Following another year of strong performance, WHEB Asset Management held its annual investor conference on June 21 at the RSA House in London.
With a crowd of advisers, wealth managers and clients in attendance, the WHEB team discussed the opportunities for investing in businesses that encourage sustainable and low carbon economies.
The event took place at an opportune moment for WHEB. Funds under management have just gone above £240 million, marking a significant rise from the £30m figure reported in April 2012.
The fund appears to be in the ascendency, and is widely lauded for its commitment to positive impact criteria.
Moreover, it has achieved an impressive 83.32% cumulative return over the past five years. This compares favourably to the 78.57% returns from the benchmark provided by the MSCI World Total Return, and indicates that conscious investing does not involve a sacrifice of returns.
WHEB managing partner George Latham began the seminar with a 15-minute welcome to the audience, and this was followed by a presentation from author John Elkington on the future of sustainable consumption.
Elkington admits there is confusion amongst professionals and clients about what various acronyms stand for in the sustainable space, with many unsure of the relevance of terms such as ESG and SRI.
Even so, he predicts that the firms who truly commit to these goals will be the ones who last, noting that clients ‘will work out over time how to deal with this.’
He also believes that technology is going to have a big impact in this space. ‘In the process AI could potentially provide better solutions, more clarity, and a greater sense of what our priorities are,’ he says.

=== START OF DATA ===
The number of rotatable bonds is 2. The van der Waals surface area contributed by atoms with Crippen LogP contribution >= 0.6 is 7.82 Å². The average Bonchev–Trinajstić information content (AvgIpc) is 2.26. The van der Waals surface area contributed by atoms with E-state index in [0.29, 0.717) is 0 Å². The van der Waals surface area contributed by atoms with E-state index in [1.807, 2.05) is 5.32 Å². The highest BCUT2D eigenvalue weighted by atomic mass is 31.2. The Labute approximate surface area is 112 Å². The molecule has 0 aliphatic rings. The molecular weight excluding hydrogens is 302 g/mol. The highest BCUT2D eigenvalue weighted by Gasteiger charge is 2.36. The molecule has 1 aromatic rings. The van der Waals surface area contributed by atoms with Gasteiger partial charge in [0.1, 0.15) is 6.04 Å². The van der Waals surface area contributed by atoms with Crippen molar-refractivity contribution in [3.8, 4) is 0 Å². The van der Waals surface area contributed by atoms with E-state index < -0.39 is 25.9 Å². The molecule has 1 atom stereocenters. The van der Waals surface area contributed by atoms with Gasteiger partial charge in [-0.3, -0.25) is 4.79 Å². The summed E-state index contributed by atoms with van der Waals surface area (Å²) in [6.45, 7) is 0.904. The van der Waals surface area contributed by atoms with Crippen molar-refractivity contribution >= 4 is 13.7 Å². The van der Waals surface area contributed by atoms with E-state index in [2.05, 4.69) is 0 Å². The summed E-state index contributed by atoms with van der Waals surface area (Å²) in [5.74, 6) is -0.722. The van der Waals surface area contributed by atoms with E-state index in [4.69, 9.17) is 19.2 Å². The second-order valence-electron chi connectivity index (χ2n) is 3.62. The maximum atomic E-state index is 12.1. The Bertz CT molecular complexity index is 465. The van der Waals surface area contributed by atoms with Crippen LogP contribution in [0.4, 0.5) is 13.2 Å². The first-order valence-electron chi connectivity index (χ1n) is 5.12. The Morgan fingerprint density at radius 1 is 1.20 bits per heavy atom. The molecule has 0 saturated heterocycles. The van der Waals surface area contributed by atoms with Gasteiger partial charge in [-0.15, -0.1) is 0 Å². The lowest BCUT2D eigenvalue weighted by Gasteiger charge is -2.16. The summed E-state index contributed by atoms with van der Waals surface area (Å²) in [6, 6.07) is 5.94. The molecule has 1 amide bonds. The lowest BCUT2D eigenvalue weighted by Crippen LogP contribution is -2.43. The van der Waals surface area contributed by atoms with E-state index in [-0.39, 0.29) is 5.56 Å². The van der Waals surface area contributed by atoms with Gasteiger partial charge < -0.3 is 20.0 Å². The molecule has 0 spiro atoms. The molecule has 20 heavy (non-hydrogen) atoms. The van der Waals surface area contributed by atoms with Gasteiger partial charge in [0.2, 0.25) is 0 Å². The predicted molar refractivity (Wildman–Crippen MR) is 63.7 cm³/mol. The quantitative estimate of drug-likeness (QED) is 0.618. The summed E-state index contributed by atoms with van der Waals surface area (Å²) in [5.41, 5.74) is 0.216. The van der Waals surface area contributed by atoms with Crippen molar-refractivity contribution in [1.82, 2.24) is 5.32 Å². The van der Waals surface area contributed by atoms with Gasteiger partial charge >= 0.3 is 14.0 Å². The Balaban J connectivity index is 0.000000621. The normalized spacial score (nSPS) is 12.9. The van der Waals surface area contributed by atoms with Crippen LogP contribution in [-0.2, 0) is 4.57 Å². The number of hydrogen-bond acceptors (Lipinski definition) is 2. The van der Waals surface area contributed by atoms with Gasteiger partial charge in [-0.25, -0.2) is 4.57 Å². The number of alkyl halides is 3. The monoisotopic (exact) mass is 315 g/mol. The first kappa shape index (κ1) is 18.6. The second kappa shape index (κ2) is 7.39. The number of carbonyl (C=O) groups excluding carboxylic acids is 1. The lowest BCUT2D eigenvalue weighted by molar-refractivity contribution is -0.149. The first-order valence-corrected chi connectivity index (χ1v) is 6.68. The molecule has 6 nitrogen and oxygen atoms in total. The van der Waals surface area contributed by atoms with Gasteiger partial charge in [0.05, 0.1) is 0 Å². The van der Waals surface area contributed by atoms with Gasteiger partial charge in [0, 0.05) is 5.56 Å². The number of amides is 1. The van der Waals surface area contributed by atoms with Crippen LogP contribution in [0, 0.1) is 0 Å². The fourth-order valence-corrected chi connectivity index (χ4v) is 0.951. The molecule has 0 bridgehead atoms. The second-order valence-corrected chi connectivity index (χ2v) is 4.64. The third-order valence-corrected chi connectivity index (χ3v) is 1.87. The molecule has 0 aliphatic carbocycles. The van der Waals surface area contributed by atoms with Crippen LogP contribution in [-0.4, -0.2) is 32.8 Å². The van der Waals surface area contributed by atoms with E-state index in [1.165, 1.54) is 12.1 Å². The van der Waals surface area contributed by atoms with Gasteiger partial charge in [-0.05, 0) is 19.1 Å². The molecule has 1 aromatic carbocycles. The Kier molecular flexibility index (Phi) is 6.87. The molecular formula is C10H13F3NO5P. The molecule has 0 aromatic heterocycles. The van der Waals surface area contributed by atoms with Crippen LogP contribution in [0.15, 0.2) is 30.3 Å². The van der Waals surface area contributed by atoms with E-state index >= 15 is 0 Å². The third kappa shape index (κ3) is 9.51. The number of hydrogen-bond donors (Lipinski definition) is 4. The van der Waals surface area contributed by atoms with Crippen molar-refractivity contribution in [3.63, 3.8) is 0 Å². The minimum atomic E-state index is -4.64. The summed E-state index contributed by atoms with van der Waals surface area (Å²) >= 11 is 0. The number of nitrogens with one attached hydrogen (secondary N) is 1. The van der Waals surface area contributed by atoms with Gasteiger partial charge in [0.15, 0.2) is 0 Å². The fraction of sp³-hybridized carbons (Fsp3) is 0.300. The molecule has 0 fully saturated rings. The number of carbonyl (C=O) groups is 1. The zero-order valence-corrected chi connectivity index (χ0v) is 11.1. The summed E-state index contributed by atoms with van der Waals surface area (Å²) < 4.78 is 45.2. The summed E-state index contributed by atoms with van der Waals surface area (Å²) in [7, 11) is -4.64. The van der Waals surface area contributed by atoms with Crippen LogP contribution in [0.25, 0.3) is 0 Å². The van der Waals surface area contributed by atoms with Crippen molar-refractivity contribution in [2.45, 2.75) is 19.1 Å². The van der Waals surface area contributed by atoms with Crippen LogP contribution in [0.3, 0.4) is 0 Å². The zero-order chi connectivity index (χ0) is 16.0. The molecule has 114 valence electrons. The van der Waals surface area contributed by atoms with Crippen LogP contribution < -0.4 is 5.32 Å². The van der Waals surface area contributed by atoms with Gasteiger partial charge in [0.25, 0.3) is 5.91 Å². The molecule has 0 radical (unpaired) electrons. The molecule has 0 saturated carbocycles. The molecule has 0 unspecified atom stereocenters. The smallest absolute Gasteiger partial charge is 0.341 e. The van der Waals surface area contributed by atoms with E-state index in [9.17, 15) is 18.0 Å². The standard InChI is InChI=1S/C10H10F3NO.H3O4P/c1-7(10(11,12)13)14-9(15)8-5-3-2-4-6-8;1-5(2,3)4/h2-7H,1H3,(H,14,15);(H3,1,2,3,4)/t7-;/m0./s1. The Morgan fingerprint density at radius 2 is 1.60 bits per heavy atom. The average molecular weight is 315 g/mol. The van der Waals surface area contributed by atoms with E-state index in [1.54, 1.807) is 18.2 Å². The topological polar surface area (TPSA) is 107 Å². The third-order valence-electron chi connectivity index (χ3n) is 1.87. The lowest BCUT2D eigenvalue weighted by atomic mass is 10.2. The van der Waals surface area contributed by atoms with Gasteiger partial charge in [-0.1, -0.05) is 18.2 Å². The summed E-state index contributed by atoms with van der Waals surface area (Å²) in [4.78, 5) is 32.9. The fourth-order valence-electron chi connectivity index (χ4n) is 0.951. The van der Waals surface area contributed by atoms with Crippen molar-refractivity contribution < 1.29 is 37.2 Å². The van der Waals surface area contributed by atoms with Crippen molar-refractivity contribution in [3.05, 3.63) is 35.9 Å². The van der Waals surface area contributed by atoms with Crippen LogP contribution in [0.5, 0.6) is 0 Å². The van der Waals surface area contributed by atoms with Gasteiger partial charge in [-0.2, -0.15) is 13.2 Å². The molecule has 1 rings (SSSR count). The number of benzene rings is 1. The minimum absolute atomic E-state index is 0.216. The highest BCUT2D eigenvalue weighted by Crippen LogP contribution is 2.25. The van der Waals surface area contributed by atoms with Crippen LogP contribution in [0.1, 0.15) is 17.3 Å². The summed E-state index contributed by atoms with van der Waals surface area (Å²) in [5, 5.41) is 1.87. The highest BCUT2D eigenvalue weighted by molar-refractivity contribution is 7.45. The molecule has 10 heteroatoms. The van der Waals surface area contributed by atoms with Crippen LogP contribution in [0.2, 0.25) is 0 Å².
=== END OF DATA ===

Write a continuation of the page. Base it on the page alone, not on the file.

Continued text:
For a case study in how WHEB works with companies, Stephanie Kniep and Peter Bartsch from fibers manufacturer Lenzing were next on stage.
While this focused on how Lenzing’s products are more environmentally friendly than alternatives, it also featured a frank discussion of how Lenzing’s Asian operation had been named in the ‘Dirty Fashion’ report for polluting water in Asia, and how WHEB had subsequently engaged with the company.
This was followed by a panel debate on the future of health care, featuring Dr. Joanna Medhurst (medical director at the Central London Community Healthcare NHS Trust) and Dr Shaun O’Hanlon (chief medical officer of EMIS Group).
Digitisation and big data were largely on the agenda, with the consensus being that far more can be done to ensure that the potential of data is harnessed.
There was also conversation around the delivery of healthcare and the use of technology, with O’Hanlon observing that ‘people, especially men, open up more to an app than they would to another person.’ Insights such as this could have implications for how illnesses are diagnosed and how care is provided.
From this point, WHEB provided an overview on developments in impact investments, and an update on the performance of the FP WHEB Sustainability Fund. WHEB partner Seb Beloe, who is also head of research, pointed out that there has been a step forward in public awareness of sustainability, especially following the success of TV series Blue Planet.
The availability of ethical or sustainability frameworks was also mentioned as an encouraging development, with Beloe citing the United Nation’s Sustainable Development Goals as a prime example.
The event finished with a panel debate and Q&A session, enabling investors to grill the WHEB team on any issue surrounding sustainability and fund performance. Post-event entertainment was provided by musical education group Tomorrow’s Warriors.
On reflection, the seminar highlighted some key issues in the sustainable space. For instance that sustainability is an ongoing process, and one that does not always fully deliver on its goals.
However, the considerably more powerful message is that investment can generate returns for society and the environment, while also delivering financial returns that are above the benchmark.